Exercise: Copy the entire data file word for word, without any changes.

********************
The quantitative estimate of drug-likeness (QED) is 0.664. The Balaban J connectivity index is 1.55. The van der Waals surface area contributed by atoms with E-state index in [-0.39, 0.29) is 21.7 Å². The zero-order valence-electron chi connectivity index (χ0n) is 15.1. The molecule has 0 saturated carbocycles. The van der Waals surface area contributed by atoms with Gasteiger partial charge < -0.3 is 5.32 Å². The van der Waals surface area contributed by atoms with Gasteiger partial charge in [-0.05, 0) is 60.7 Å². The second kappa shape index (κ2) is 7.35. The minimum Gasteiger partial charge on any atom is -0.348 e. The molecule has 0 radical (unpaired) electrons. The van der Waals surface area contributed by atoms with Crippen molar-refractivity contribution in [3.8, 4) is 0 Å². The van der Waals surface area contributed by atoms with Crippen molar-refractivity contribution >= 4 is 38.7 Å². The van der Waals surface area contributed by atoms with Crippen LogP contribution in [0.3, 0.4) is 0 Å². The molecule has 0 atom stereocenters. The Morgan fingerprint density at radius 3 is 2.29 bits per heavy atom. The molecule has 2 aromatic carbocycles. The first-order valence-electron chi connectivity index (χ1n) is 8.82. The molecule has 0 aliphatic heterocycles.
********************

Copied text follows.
The quantitative estimate of drug-likeness (QED) is 0.664. The Balaban J connectivity index is 1.55. The van der Waals surface area contributed by atoms with E-state index in [-0.39, 0.29) is 21.7 Å². The zero-order valence-electron chi connectivity index (χ0n) is 15.1. The molecule has 0 saturated carbocycles. The van der Waals surface area contributed by atoms with Gasteiger partial charge < -0.3 is 5.32 Å². The van der Waals surface area contributed by atoms with Gasteiger partial charge in [-0.05, 0) is 60.7 Å². The second kappa shape index (κ2) is 7.35. The minimum Gasteiger partial charge on any atom is -0.348 e. The molecule has 0 radical (unpaired) electrons. The van der Waals surface area contributed by atoms with Crippen molar-refractivity contribution in [3.8, 4) is 0 Å². The van der Waals surface area contributed by atoms with Crippen molar-refractivity contribution >= 4 is 38.7 Å². The van der Waals surface area contributed by atoms with Crippen LogP contribution in [0.3, 0.4) is 0 Å². The molecule has 0 atom stereocenters. The Morgan fingerprint density at radius 3 is 2.29 bits per heavy atom. The molecule has 2 aromatic carbocycles. The first-order valence-electron chi connectivity index (χ1n) is 8.82. The molecule has 0 aliphatic heterocycles.